“Why can’t you just say ‘kill?’ …You’ve always gotta romanticize it.”

  15. CSFreestyle – The Kabar TDI knives are actually pretty easy to conceal because the handles are offset, like a pistol grip…

    BTW, the pen is pretty easy to deploy: Check out the TuffWriter vid

    Mad Jack:
    I’m a fan of having the knife on the weak hand side. If someone gets the bright idea of taking your gun away from you you can use the weak hand knife (strong hand controlling the gun) to help them change their mind.

    If you’re getting rushed already and are going to lose the gun, going to the knife, unless it is situated very very carefully, is almost a loss every time… I find that in a clinch/smother, controlling the gun is almost most important. The other is not getting KTFO. There is almost no way I can focus on gun, guy and deployment of even a fixed blade under that kind of demand – unless very very lucky you end up more than a few loops behind and that is a real shit sandwich.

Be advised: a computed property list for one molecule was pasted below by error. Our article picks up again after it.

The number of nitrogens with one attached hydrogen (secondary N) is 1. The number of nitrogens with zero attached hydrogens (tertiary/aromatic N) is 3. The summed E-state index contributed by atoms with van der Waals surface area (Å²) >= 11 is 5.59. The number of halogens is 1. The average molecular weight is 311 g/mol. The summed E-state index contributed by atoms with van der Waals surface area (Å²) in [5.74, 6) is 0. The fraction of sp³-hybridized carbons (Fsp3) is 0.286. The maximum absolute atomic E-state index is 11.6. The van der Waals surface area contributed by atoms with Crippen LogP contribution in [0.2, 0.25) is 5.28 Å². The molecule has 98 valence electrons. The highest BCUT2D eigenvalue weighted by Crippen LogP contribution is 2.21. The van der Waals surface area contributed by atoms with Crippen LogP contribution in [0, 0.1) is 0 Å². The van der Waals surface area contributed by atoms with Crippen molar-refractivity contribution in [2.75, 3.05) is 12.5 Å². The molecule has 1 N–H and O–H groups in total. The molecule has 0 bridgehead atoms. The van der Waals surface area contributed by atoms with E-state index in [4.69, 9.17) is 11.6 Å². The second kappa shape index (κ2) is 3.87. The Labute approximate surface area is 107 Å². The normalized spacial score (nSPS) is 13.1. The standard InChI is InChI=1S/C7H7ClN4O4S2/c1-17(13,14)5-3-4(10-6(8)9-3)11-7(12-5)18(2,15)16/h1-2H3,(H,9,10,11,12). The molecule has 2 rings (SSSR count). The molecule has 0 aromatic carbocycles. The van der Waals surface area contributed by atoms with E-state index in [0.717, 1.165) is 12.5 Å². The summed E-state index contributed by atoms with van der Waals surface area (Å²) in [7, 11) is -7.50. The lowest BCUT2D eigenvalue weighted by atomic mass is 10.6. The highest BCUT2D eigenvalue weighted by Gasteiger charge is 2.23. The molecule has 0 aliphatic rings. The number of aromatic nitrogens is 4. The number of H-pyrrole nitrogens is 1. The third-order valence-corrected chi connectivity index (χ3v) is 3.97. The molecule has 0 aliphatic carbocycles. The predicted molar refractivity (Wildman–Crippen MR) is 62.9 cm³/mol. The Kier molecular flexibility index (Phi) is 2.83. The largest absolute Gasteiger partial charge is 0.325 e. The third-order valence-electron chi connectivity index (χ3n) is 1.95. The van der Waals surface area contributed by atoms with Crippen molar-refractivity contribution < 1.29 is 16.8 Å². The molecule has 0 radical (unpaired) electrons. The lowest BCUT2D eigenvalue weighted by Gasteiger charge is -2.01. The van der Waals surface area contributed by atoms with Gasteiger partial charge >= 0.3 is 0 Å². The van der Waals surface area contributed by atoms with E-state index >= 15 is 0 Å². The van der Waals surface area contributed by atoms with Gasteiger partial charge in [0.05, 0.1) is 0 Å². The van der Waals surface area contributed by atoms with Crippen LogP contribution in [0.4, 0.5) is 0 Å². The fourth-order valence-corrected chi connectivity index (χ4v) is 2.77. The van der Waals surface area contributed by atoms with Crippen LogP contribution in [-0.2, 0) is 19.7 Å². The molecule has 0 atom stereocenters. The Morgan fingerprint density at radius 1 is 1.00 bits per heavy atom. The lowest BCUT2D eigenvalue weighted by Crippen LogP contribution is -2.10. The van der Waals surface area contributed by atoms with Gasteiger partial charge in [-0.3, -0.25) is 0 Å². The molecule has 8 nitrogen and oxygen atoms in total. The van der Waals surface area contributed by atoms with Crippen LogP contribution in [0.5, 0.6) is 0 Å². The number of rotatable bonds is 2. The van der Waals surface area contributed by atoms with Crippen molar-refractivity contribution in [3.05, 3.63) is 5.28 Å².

16. Knives are ok but they are not a substitute for a gun.

    Given my work with Okinawan weapons I would rather have a short stick (Kali size) to work with than a knife in a knife fight. With a Kali stick I can block, disarm, and counter much more effectively than I could with a knife. If I don’t have a Kali size stick handy I am much better with my hands at getting in and blocking the strikes and moving that to a control technique than trying to knife fight an opponent.

    Please tell me you don’t intend to draw a knife on a gun toting bad guy. If you do, I want to change my vote in the poll.

  17. Thor, that’s sort of a sticky (or stabby) question. I don’t plan on drawing a knife, or a gun for that matter on anyone. I’m not one of those armchair commandos who thinks that because I’ve watched some MMA on TV that I’m some kind of king badass.

    The scenario I’m referring to is “well, I can’t carry a gun, so should I carry a ‘fighting’ knife?”

  18. Caleb said:
    “I don’t plan on drawing a knife, or a gun for that matter on anyone.”

    I am confused Caleb. Are you saying that you wouldn’t draw your firearm if someone was breaking into your home?

  19. No, what I’m saying is that I don’t really anticipate getting into a gunfight. I train for it, but I don’t plan on it happening. I’ve never gotten up in the morning and said “It’s a great day for a gunfight.”